Census 2016: Rural isolation and transport to become issues
Population decline in peripheral areas of every county to cause problems, says expert
Justin Gleeson of the All-Island Research Observatory said transport was likely to become an issue in peripheral areas due to the age of people living there. File photograph: Dara Mac Dónaill/The Irish Times
Rural isolation and transport are key issues “coming down the line” for policymakers due to significant population decline in rural and peripheral areas of every county, according to the director of the All-Island Research Observatory.
Justin Gleeson was speaking after the publication of official figures from Census 2016, which show the population of the State has grown 3.7 per cent, or 169, 724, in five years. The total population is now 4,757,976.
Mr Gleeson said that although the overall figures were “very positive” for the Republic, “it isn’t all growth”. There has been “a lot of decline” in the population of many rural and peripheral areas “in every county across the country”.
“That has an impact on service delivery down the line, such as post offices and Garda stations. These areas have quite an old age cohort so issues like rural transport, isolation, all that type of stuff, will be coming down the line.
“Up to 2030 we’re going to see a big increase in the elderly population in Ireland, particularly in some Border areas, western areas and so on. There are just less young people in a lot of rural areas, and these areas are not being repopulated.”
The State’s birth rate is “still very high” with particularly fertile areas along the east coast. That will also have implications for services, Mr Gleeson said, as there will be a large influx of young people in those areas.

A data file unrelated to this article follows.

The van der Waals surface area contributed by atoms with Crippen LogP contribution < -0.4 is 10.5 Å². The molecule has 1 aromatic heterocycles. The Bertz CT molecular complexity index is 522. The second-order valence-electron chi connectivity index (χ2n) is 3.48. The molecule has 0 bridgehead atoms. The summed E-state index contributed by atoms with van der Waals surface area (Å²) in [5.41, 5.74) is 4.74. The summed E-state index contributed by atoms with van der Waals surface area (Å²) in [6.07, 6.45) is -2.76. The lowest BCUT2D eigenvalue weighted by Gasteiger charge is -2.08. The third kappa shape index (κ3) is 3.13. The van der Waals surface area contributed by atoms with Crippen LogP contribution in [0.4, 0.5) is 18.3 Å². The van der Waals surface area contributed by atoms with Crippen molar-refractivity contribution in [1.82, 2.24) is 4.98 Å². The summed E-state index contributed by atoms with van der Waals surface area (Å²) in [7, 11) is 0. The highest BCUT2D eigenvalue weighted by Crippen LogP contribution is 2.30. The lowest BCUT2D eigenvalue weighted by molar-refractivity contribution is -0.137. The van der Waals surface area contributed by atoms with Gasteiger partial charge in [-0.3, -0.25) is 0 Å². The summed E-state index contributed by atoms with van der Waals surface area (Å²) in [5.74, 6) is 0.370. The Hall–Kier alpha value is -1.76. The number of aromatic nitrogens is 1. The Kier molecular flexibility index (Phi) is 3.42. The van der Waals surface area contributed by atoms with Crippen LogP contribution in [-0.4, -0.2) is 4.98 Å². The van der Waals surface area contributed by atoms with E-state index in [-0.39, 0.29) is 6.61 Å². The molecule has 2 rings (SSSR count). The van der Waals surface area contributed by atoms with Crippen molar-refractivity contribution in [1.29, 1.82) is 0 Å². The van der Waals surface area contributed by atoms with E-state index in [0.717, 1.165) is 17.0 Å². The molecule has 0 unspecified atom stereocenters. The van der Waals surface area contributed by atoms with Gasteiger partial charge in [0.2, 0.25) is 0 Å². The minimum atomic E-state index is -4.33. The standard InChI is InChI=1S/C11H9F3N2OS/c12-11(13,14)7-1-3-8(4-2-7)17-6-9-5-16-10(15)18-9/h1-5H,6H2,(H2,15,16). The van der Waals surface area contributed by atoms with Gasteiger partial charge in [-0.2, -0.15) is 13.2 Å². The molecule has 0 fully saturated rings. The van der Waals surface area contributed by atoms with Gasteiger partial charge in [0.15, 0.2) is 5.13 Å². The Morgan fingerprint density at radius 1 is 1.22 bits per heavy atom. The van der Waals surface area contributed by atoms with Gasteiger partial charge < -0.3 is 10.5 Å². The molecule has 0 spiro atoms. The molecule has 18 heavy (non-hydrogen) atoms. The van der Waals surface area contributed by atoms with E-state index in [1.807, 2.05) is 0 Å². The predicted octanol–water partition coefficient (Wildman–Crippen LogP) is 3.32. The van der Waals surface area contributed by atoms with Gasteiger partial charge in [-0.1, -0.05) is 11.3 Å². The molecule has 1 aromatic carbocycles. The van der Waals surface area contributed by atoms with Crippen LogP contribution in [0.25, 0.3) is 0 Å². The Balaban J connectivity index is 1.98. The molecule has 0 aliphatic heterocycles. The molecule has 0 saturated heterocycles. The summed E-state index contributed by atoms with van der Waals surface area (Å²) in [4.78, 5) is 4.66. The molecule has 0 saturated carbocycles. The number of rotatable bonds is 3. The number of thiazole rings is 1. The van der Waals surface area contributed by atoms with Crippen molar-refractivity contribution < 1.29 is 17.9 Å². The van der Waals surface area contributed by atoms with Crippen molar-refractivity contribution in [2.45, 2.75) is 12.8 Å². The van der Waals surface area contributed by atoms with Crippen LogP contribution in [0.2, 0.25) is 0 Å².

“There is a very young population cohort in areas like Fingal, Kildare, and Meath, which will have an impact on what services are needed.
“If you roll forward 10 years there is a wave of people heading towards third-level education, and it is going to take work to ensure universities and educational institutions are equipped to manage this influx that is coming down the line.”
The increase in population over the past five years has been “more marginal” than previous censuses, but Mr Gleeson said the data suggests the number emigrating in recent years may have been “over-estimated”.
In terms of housing, many of the dwellings that were lying empty “are all pretty much full now right across the country”, and vacancy levels in Dublin and commuter belts have decreased significantly.
“When you look at the Dublin areas and the commuter areas there has been a big increase in population but the housing doesn’t seem to be there to support it, and that’s borne out in the very low vacancy rates.
“There is a lot of pressure in some areas. All of this points to pressure in the housing market and difficulties getting people access to suitable housing down the line.”